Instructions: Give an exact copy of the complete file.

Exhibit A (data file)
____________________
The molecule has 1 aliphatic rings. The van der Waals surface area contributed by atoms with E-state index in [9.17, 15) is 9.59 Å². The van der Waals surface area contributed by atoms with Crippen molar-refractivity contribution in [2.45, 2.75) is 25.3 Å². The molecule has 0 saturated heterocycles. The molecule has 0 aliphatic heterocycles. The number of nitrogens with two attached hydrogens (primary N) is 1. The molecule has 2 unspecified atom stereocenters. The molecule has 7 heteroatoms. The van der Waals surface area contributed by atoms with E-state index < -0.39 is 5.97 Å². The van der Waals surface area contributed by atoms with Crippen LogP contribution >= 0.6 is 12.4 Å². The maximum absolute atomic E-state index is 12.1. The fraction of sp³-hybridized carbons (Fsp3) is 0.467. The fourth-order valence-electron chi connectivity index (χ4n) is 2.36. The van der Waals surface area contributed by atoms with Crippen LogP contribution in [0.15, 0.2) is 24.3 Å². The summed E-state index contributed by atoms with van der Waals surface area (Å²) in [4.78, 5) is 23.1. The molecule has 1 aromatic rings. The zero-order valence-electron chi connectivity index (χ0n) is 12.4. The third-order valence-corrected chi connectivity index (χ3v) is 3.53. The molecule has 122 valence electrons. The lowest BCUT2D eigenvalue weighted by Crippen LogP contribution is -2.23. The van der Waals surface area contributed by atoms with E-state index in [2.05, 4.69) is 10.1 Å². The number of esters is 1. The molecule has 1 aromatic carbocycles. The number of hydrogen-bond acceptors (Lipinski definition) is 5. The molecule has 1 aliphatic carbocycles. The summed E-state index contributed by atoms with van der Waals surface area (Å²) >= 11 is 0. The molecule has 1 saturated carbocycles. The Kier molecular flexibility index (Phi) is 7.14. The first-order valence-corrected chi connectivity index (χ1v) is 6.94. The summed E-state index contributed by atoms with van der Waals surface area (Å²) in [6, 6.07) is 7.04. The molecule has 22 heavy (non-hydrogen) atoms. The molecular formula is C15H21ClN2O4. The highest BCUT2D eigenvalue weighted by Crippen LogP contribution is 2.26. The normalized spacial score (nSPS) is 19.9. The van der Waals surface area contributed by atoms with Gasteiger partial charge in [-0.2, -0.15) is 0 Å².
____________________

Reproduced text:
The molecule has 1 aliphatic rings. The van der Waals surface area contributed by atoms with E-state index in [9.17, 15) is 9.59 Å². The van der Waals surface area contributed by atoms with Crippen molar-refractivity contribution in [2.45, 2.75) is 25.3 Å². The molecule has 0 saturated heterocycles. The molecule has 0 aliphatic heterocycles. The number of nitrogens with two attached hydrogens (primary N) is 1. The molecule has 2 unspecified atom stereocenters. The molecule has 7 heteroatoms. The van der Waals surface area contributed by atoms with E-state index < -0.39 is 5.97 Å². The van der Waals surface area contributed by atoms with Crippen LogP contribution >= 0.6 is 12.4 Å². The maximum absolute atomic E-state index is 12.1. The fraction of sp³-hybridized carbons (Fsp3) is 0.467. The fourth-order valence-electron chi connectivity index (χ4n) is 2.36. The van der Waals surface area contributed by atoms with Crippen LogP contribution in [0.15, 0.2) is 24.3 Å². The summed E-state index contributed by atoms with van der Waals surface area (Å²) in [4.78, 5) is 23.1. The molecule has 1 aromatic rings. The zero-order valence-electron chi connectivity index (χ0n) is 12.4. The third-order valence-corrected chi connectivity index (χ3v) is 3.53. The molecule has 122 valence electrons. The lowest BCUT2D eigenvalue weighted by Crippen LogP contribution is -2.23. The van der Waals surface area contributed by atoms with E-state index in [2.05, 4.69) is 10.1 Å². The number of esters is 1. The molecule has 1 aromatic carbocycles. The number of hydrogen-bond acceptors (Lipinski definition) is 5. The molecule has 1 aliphatic carbocycles. The summed E-state index contributed by atoms with van der Waals surface area (Å²) >= 11 is 0. The molecule has 1 saturated carbocycles. The Kier molecular flexibility index (Phi) is 7.14. The first-order valence-corrected chi connectivity index (χ1v) is 6.94. The summed E-state index contributed by atoms with van der Waals surface area (Å²) in [6, 6.07) is 7.04. The molecule has 22 heavy (non-hydrogen) atoms. The molecular formula is C15H21ClN2O4. The highest BCUT2D eigenvalue weighted by Crippen LogP contribution is 2.26. The normalized spacial score (nSPS) is 19.9. The van der Waals surface area contributed by atoms with Gasteiger partial charge in [-0.2, -0.15) is 0 Å².